Fun query help

#1
[eluser]draconus[/eluser]
I am trying to make a basic check register program as a proof of concept to myself to further my skills. Basically, there is a form that submits the newest transaction, and right before the insert the database needs to give me the account balance from the last transaction, then add or subtract the current form post to generate the new balance.

Here is my controller for the form submit:
Code:
function transaction()
    {
        if(isset($_POST['submit']))
        {
            unset($_POST['submit']);
            $_POST['date'] = date("Y-m-d");
            $this->db->select_max('id');
            $query = $this->db->get('transactions');
            $row = $query->row();
            $query = $this->db->get_where('transactions', array('id' => $row->id));
            $row = $query->row();
            $_Post['balance'] = $row->balance + $_Post['credit'] - $_Post['debit'] - $_Post['fees'];
            
            $this->db->insert('transactions', $_POST);
            redirect('budget/');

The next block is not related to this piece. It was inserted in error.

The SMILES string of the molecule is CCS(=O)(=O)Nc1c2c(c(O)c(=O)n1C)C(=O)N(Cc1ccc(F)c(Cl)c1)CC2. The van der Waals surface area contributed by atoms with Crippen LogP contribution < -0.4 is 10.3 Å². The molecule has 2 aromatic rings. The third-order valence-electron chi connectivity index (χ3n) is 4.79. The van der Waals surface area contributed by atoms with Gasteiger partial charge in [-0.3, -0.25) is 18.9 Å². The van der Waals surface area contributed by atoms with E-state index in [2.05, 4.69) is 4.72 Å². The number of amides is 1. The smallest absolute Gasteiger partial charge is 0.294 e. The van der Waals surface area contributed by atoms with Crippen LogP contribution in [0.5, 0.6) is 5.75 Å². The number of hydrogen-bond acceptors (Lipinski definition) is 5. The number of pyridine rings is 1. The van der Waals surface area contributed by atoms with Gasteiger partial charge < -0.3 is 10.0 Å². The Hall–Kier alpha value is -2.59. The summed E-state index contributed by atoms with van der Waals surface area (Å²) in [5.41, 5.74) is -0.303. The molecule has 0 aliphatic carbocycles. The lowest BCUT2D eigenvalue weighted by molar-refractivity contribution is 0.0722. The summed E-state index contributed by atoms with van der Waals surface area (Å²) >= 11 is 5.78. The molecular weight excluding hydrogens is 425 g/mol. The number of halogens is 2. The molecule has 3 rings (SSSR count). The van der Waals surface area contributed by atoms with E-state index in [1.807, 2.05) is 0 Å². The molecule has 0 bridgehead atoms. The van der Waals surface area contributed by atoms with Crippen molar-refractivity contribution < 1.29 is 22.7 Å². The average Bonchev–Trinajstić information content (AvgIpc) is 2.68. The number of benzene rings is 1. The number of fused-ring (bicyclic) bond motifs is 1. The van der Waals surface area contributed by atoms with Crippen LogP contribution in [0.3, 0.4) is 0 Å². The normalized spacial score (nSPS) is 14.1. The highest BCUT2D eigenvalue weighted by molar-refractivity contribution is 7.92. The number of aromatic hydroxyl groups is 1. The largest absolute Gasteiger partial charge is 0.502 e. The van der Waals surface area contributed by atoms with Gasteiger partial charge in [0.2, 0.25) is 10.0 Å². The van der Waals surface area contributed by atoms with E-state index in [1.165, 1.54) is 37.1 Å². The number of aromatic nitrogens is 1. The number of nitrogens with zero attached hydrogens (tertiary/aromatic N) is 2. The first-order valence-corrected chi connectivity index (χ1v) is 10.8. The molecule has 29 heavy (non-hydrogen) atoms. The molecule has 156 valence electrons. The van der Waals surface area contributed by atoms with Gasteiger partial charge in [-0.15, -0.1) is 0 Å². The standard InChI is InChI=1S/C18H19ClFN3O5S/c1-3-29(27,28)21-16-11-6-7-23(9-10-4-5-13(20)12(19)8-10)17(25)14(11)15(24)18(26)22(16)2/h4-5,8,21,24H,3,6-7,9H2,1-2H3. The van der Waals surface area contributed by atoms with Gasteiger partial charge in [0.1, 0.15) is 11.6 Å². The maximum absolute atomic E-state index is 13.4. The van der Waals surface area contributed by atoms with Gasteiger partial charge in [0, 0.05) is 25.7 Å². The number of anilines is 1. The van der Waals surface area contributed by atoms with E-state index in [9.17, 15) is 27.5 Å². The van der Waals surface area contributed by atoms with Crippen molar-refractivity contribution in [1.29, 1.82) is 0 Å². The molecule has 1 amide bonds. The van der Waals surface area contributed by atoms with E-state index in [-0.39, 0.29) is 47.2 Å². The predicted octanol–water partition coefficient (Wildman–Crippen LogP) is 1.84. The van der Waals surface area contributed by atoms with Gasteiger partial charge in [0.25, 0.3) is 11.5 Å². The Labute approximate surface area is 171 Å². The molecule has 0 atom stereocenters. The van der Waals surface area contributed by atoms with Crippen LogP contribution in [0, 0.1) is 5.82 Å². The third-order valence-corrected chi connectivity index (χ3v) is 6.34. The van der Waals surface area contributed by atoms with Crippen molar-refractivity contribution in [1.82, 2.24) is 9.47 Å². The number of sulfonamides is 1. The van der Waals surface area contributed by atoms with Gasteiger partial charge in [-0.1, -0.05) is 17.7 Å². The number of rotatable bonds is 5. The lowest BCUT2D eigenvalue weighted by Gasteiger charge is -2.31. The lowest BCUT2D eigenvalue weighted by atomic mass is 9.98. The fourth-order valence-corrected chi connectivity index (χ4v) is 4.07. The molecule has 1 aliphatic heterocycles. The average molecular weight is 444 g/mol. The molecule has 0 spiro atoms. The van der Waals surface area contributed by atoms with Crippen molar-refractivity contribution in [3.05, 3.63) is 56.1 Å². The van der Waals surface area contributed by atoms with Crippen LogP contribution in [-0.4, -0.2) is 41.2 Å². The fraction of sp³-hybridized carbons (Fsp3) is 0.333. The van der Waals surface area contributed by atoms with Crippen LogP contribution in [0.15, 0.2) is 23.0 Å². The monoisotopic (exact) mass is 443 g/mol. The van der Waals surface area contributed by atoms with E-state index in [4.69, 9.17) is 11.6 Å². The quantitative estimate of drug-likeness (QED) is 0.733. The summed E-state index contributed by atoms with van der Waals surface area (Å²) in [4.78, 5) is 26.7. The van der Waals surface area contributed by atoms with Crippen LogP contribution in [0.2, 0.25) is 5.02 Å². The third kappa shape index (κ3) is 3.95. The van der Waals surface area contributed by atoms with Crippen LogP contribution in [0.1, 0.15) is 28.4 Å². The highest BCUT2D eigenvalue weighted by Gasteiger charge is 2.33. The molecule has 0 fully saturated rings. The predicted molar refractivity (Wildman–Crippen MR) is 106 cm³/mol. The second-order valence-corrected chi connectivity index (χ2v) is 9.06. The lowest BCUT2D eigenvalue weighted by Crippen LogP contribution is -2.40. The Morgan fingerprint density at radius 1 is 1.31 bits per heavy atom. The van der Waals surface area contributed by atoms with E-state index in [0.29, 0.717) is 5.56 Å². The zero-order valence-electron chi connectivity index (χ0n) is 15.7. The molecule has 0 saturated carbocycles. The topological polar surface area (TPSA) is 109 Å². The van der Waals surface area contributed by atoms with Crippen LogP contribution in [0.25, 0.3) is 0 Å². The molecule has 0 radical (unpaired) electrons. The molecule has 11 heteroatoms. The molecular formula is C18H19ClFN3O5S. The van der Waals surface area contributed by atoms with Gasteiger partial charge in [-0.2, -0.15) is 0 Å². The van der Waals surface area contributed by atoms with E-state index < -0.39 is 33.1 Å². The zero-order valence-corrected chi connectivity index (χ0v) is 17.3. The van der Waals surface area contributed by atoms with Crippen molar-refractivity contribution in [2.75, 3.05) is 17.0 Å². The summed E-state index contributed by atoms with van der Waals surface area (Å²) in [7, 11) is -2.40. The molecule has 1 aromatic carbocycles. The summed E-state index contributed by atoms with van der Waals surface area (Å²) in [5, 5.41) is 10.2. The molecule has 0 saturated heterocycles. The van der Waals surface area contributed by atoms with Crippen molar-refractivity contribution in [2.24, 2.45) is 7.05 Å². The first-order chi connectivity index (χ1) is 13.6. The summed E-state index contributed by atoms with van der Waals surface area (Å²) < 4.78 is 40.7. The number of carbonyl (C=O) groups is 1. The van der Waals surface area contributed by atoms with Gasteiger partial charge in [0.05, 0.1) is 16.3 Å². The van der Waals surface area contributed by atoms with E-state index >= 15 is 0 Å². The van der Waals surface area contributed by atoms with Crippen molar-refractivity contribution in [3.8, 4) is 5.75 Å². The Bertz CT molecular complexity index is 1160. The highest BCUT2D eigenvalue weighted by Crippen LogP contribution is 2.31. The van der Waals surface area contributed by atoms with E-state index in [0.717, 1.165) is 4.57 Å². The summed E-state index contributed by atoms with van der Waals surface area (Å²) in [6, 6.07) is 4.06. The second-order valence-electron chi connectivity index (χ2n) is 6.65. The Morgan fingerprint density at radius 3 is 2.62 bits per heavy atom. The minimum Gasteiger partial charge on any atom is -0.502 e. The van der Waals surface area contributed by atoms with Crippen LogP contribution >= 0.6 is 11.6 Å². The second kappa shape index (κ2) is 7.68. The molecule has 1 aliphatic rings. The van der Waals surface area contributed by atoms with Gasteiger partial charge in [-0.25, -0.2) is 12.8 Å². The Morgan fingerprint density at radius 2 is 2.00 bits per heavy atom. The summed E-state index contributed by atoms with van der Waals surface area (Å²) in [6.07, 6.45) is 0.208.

}else{
            $this->load->view('transaction');
        }        
    }

it ends up with the balance inserted always being empty. First off, is there a way to wrap these queries into a transaction to save on database requests, also, is there a way to make this function actually work?

I can't seem to figure it out. Any help would be appreciated.

Thanks

#2
[eluser]WanWizard[/eluser]
To work with transactions, you need a database (or table) that is transaction aware. For MySQL installations, that means you have to use InnoDB instead of MyISAM to create your tables.
The database library has methods to support transactions, commits and rollbacks.

As to your query: PHP is case sensitive, so $_POST is not the same as $_Post. So $_POST['balance'] does not exist when you call the insert method.

And to even further your skills: spend some time reading through the manual. Well worth the time. Then you'll learn never to use $_POST, but to use the form_validation library to validate and sanitize your form variables.

#3
[eluser]draconus[/eluser]
I know not to use the post array directly, but I have found that to mock it all up it is easier to leave the validation class and the models behind, then as a last step in the development, implement such features. It makes it so scaffolding, as well as mashing out the initial interactions has one less level of possible failure. Once i get the basics fleshed out, I will implement those features.

Thanks for the advice, as that should get me one step closer to the final product I am working on. Lemme test and I will let you know how it goes.


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